In Michigan's rural northern peninsula, a public health district spanning five counties warned residents last month that their tracers were overwhelmed, and they might not receive a call at all, despite testing positive. The health workers had to focus their efforts on residents over 65, teens and children attending school in person, and people living in group settings.

In the state's southwest corner, contact tracers in Van Buren and Cass counties can no longer keep up with their calls. It's the same situation in Berrien County: "If you test positive, take action immediately by isolating and notifying close contacts," the Berrien County health officer urged residents in a press release.

Health officials have taken similar actions in all regions of the country, including Oregon, North Dakota, Ohio and Virginia.

In many health departments, the shortage of contact tracers has been exacerbated by a recent change in the quarantine guidance from the Centers for Disease Control and Prevention — reducing the quarantine period from 14 days to 10 for some individuals exposed to the virus.

The idea behind the change was that the risk of transmission after 10 days of quarantine was low, and shorter quarantine periods might increase people's willingness to comply with the orders. But the shift also meant that contact tracers had to spend time learning and explaining the new procedures, at the same time as caseloads were exploding.

"It makes things more confusing," says Bacolor, the contact tracer in Washtenaw County. "People might be hearing something different from their job or school than they are from the health department."

Bacolor's experience was common among contact tracers, says Lori Tremmel Freeman, the CEO of the National Association of County and City Health Officials. She said local health officials had little warning from the CDC about how the quarantine guidance would be changing.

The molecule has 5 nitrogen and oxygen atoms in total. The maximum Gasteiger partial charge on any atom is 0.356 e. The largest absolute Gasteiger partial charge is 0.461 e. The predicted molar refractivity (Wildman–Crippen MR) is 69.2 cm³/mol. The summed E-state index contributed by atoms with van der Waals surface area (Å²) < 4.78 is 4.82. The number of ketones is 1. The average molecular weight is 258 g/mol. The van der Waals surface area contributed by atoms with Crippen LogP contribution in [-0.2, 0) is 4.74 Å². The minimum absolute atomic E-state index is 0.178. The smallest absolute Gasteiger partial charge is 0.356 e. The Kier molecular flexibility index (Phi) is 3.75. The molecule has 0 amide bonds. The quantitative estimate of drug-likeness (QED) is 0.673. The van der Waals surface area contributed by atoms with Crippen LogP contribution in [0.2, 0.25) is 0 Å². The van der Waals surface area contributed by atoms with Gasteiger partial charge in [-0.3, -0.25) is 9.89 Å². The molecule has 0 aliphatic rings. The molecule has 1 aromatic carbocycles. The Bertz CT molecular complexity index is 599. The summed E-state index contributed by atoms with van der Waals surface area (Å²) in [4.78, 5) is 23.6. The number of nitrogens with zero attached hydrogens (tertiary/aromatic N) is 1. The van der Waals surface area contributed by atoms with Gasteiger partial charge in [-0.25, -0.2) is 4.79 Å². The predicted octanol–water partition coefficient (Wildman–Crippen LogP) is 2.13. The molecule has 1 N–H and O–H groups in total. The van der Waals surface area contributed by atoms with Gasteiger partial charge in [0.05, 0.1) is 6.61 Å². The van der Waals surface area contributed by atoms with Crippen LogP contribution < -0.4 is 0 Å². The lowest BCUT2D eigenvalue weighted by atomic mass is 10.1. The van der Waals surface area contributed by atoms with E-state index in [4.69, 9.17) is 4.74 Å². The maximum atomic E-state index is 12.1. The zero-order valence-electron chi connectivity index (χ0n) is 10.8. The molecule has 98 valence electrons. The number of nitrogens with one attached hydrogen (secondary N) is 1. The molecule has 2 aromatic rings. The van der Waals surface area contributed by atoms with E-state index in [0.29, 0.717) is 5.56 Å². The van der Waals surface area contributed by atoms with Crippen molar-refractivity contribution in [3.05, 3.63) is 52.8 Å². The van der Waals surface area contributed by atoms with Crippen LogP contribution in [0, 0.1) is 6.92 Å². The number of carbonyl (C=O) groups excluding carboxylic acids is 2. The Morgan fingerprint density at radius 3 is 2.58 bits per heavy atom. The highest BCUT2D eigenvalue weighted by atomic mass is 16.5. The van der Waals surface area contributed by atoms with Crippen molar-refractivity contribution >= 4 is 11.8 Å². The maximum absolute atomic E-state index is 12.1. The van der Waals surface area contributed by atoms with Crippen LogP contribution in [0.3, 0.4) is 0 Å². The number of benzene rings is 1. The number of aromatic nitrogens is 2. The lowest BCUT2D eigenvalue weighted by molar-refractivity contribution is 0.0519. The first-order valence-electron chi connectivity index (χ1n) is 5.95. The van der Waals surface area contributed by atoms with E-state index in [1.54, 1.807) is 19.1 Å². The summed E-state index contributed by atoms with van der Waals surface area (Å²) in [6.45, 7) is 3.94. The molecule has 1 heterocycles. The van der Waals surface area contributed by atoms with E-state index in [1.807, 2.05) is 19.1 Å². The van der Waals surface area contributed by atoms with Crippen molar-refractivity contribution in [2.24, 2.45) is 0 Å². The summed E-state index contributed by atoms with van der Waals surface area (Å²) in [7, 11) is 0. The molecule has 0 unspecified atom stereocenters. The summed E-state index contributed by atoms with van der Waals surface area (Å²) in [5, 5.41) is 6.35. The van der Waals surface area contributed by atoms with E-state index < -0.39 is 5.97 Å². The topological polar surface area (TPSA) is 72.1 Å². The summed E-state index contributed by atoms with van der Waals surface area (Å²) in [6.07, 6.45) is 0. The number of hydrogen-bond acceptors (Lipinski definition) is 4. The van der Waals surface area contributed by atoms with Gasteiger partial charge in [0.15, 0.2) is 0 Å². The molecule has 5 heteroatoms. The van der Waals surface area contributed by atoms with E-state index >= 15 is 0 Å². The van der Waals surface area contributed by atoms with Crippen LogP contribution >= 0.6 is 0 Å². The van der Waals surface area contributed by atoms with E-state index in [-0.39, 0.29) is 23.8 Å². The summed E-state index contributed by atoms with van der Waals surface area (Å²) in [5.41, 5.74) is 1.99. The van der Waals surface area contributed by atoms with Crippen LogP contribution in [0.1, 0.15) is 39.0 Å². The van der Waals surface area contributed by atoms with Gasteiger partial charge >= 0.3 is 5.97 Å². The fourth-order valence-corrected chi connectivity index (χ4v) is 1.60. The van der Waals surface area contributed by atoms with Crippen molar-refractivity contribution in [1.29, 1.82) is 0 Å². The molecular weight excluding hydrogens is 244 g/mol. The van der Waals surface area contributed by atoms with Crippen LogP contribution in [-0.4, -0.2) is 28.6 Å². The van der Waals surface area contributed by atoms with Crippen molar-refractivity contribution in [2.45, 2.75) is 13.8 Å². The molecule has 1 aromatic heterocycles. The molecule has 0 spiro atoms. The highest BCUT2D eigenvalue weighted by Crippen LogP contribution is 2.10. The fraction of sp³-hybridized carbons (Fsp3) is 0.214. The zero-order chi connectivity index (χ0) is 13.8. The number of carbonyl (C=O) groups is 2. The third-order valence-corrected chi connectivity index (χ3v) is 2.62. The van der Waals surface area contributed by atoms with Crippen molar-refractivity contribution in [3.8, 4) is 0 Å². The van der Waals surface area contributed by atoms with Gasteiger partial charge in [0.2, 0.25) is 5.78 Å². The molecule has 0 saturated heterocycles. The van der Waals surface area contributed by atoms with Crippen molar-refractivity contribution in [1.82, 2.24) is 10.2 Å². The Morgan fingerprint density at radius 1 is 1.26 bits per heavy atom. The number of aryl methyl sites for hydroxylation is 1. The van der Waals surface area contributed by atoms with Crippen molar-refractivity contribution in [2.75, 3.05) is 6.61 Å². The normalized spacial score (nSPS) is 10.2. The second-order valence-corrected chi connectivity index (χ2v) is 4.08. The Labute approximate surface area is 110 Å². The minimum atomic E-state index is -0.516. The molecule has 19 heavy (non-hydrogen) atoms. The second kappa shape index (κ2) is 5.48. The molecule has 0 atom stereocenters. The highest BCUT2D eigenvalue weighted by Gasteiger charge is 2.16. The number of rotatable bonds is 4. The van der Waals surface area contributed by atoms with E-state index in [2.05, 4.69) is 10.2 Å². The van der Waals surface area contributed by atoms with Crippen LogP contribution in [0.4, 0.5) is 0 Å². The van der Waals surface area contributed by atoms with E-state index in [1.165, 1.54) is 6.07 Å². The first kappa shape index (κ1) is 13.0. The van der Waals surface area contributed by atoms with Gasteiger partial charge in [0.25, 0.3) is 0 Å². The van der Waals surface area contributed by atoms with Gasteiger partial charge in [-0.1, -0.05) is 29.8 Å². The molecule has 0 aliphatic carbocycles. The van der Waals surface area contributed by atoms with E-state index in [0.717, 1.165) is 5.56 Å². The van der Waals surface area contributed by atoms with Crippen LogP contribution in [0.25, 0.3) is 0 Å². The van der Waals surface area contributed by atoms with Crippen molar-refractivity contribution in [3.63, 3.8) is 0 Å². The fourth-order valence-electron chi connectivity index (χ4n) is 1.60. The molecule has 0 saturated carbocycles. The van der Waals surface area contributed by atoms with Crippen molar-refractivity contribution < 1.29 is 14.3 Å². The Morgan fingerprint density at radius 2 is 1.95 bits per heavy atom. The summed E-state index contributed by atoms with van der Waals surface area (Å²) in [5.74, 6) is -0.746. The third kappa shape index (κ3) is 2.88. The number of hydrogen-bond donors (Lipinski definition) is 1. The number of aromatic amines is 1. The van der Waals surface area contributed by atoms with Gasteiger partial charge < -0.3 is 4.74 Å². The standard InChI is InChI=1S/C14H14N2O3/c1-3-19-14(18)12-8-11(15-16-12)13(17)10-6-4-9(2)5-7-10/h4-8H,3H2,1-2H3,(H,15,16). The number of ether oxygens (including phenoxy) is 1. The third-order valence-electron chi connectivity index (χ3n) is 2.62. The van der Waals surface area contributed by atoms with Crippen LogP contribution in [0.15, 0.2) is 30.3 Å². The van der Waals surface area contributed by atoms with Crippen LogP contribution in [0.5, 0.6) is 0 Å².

"To just issue [new quarantine guidance] at the federal level and expect it to be implemented across the country really is a disservice to local health departments who have to explain it on top of dealing with the pandemic," Tremmel Freeman says. "They are scrambling right now."

Asking infected people, some of whom might be sick, to call their own friends and families — in effect, conduct their own contact tracing operation —is far from ideal, public health experts agree.

"It is a last resort tool," says Beck, the University of Michigan professor. "It is the best that we can do in the situation that we're in, but it's a compromised strategy."

Contact tracing is more than just alerting people to a potential exposure, so they can quarantine. Part of the process is to do carefully structured interviews with the exposees, to determine if they've developed symptoms of COVID-19. If so, contacts of those people also need to be traced and told to quarantine, to prevent the virus from proliferating through successive chains of people in the community.

Trained contact tracers also often ask valuable questions to learn more about how the virus was transmitted from person to person, so that local health officials can piece together an understanding about which settings and activities seem particularly likely to promote spread — in-person choir rehearsals and crowded bars, for example — and which are unlikely to generate outbreaks.

Contact tracing is one key part of a tried-and-true strategy known as "test, trace and isolate." Public health professor Angela Beck says that the strategy has been used all over the world, and it works — when there are enough people and enough time to do it properly.

Effective contact tracing can help mitigate the economic pain of a pandemic because it means that only people with known exposures to the virus must keep away from work, school and other activities, she says.

But success requires significant investment in public health infrastructure, something that Beck and other researchers say has been lacking for decades in the U.S.

This story comes from NPR's health reporting partnership with Kaiser Health News.